Police in northwestern Pakistan tell CBS News an American citizen has been arrested for allegedly attempting to cross the border into Afghanistan to hunt down and kill Osama bin Laden.
A police source tells CBS News' Sami Yousafzai that the man, identified by the Associated Press as Gary Faulkner from California, was arrested between the scenic Pakistani town of Chitral and the Taliban stronghold of Nuristan on the Afghan side of the border.
The American national had been staying at a hotel in Chitral, a popular tourist destination where he apparently had traveled before. Local police assigned an officer to monitor the hotel, due to the presence of the American in a region where anti-U.S. Islamic militants are abundant. Police say he was traveling on a tourist visa.
Police say the man left his hotel quietly without notifying them of his intentions.
He was located after a wide search, allegedly carrying a handgun, a sword, a dagger and night vision equipment. The police source tells Yousafzai the man said he wanted to go to Nuristan to kill the al Qaeda leader.
Osama bin Laden's whereabouts have remained a mystery since the U.S. invasion of Afghanistan in 2001, but he is widely believed by intelligence officials to be hiding out somewhere along the Pakistan-Afghanistan border.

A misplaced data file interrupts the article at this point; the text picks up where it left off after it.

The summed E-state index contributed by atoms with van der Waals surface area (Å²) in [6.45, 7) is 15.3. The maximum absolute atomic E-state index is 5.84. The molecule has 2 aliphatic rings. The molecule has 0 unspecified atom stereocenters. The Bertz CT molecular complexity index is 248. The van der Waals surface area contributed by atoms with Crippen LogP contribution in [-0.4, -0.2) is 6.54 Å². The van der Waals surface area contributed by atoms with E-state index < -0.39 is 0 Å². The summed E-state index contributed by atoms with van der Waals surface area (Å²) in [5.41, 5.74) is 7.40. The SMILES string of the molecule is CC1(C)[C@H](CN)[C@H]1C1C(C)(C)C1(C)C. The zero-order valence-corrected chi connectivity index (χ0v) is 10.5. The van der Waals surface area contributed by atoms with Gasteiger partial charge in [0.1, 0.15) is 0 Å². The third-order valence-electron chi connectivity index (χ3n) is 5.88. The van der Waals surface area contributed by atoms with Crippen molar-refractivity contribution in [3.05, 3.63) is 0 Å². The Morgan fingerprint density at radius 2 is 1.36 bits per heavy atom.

Police say the American is being held in Chitral, but may be transferred as soon as Tuesday to the large northwestern city of Peshawar for a more detailed investigation.
USA Today identifies the suspect as Gary Brooks Faulkner, a 52-year-old construction worker from California.
The case is the first known example of a U.S. citizen being arrested in Pakistan with alleged aspirations of fighting against the region's Islamic militants.
Five young American men from the Washington D.C. area were arrested in the eastern Pakistani city of Sargodha late last year, allegedly trying to connect with Taliban militants and join the fight against U.S. troops in Afghanistan.
The State Department said in December that it expected the men to be deported back to the U.S., but the Pakistani investigation into whether they committed any chargeable crimes in the country is ongoing.
CBS News' Maria Usman reports the young men are due back in court for another hearing next week, with a verdict expected as soon as the first week of July.